No doubt, we report our own conflict; our own people falling prey to violence on daily basis. In such situations, you may get emotionally involved and that may come in the way of your discharging your duty with impartiality and objectivity. But there are hardly any examples of biased reporting by Kashmiri journalists working for outside media organisations.
None of us has ignored even the facts which were uncomfortable. I do recall late George Joseph of the Indian Express cautioning me of “dangerous corollary” after I candidly reported the first inter-group clash involving the cadres of JKLF and Hizbul Mujahideen way back in early 1990s for the BBC, Reuters and The Asian Age. He called up to say “Yusuf, what are you doing? This can be dangerous.” I thanked him for caring for me, but I told him: “This is a major development. If I fail to report it, I will cease to be a journalist.”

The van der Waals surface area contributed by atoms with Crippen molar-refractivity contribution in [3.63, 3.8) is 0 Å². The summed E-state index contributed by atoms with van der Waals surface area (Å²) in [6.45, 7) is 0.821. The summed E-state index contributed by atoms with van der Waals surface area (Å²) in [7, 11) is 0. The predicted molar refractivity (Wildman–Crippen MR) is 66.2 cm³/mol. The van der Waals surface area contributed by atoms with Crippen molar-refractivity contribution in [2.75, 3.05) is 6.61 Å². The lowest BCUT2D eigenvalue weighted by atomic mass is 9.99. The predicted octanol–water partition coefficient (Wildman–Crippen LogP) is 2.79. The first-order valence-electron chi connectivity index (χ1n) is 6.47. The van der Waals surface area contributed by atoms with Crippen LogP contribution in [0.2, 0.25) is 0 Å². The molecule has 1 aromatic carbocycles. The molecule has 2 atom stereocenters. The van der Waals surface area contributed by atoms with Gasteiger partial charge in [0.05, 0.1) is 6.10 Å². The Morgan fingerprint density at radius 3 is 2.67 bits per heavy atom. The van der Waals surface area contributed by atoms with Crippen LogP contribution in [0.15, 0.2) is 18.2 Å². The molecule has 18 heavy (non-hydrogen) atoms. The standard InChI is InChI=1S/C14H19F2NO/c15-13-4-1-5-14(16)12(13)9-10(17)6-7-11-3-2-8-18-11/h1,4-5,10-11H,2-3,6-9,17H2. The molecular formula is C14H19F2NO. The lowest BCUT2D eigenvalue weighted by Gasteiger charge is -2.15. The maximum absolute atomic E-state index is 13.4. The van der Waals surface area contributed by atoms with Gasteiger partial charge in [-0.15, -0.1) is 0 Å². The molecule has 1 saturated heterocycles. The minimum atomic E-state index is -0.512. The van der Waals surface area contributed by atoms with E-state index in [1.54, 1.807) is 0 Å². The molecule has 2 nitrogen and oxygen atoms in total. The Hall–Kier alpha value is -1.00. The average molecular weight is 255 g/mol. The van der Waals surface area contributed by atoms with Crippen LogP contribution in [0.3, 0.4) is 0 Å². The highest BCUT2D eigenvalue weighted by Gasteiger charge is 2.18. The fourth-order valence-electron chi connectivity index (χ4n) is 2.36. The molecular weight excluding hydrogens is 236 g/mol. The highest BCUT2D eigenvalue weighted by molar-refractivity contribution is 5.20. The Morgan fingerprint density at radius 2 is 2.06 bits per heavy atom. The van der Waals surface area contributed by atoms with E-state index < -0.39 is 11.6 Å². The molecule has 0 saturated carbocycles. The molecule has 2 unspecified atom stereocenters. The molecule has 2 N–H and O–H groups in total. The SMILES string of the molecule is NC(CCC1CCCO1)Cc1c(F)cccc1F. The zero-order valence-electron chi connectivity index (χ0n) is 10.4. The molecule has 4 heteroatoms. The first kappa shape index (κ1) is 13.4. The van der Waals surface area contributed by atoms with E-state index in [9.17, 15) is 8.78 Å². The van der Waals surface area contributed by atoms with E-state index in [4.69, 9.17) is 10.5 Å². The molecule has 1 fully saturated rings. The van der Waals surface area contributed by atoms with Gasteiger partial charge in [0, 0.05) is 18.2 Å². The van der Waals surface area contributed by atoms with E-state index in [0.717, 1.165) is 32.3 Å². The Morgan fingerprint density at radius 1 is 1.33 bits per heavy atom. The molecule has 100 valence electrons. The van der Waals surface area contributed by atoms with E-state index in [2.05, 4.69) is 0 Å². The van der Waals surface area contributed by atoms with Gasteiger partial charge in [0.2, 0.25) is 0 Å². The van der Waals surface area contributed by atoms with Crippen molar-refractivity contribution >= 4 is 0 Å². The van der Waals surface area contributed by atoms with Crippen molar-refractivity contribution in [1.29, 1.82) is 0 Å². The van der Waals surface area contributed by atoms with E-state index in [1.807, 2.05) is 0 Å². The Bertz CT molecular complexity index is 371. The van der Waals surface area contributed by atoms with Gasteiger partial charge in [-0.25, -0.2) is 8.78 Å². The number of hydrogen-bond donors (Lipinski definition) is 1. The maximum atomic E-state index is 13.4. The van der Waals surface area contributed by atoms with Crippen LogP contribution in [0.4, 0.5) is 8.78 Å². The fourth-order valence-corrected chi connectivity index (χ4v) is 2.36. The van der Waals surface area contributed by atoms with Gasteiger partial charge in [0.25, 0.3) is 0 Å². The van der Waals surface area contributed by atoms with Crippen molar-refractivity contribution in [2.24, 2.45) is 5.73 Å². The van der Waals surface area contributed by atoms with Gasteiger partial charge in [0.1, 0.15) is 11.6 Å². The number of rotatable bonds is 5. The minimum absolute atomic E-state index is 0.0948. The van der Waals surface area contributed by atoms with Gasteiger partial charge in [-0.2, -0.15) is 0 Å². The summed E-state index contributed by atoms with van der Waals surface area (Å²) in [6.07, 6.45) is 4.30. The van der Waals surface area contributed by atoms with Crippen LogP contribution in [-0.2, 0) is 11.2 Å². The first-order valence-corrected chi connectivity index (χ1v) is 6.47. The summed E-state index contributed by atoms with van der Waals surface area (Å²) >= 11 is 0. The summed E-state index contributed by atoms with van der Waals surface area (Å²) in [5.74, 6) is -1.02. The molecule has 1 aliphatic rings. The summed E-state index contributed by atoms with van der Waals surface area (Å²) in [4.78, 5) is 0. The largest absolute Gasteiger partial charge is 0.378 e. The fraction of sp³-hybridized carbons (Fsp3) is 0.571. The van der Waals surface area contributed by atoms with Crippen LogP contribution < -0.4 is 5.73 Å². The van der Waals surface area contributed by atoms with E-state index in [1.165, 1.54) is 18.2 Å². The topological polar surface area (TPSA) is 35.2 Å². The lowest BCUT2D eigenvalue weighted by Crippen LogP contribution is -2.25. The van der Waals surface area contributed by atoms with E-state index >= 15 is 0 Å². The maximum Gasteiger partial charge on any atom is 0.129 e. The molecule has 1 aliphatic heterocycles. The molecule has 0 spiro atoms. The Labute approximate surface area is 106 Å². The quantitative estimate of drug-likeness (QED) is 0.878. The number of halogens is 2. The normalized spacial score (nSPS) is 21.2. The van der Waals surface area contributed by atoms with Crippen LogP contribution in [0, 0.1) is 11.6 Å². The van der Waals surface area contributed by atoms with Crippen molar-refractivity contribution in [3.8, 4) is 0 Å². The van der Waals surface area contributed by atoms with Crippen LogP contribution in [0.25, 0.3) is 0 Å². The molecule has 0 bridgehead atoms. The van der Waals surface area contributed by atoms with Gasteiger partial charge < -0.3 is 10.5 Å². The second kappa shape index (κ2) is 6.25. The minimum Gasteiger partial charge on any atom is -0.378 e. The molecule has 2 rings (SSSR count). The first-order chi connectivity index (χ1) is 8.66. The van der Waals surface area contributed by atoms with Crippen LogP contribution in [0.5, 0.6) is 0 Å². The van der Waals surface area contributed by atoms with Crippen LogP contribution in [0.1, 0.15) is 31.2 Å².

Most of the colleagues being local Kashmiris may have been influenced by certain awful situations unfolding around, but I can vouch they were equally dispassionate when it came to go in print or air. There are a number of glaring examples of this courageous journalism. And we should never forget that many of them paid with their lives for reporting truth.
It becomes an altogether different issue when you talk about the choice or editorial discretion of your editors sitting in Delhi, Mumbai or Kolkata…some of the newspapers and editors have drawn a ‘Lakshman rekha’ when it comes to reporting on certain areas and issues, Kashmir being paramount.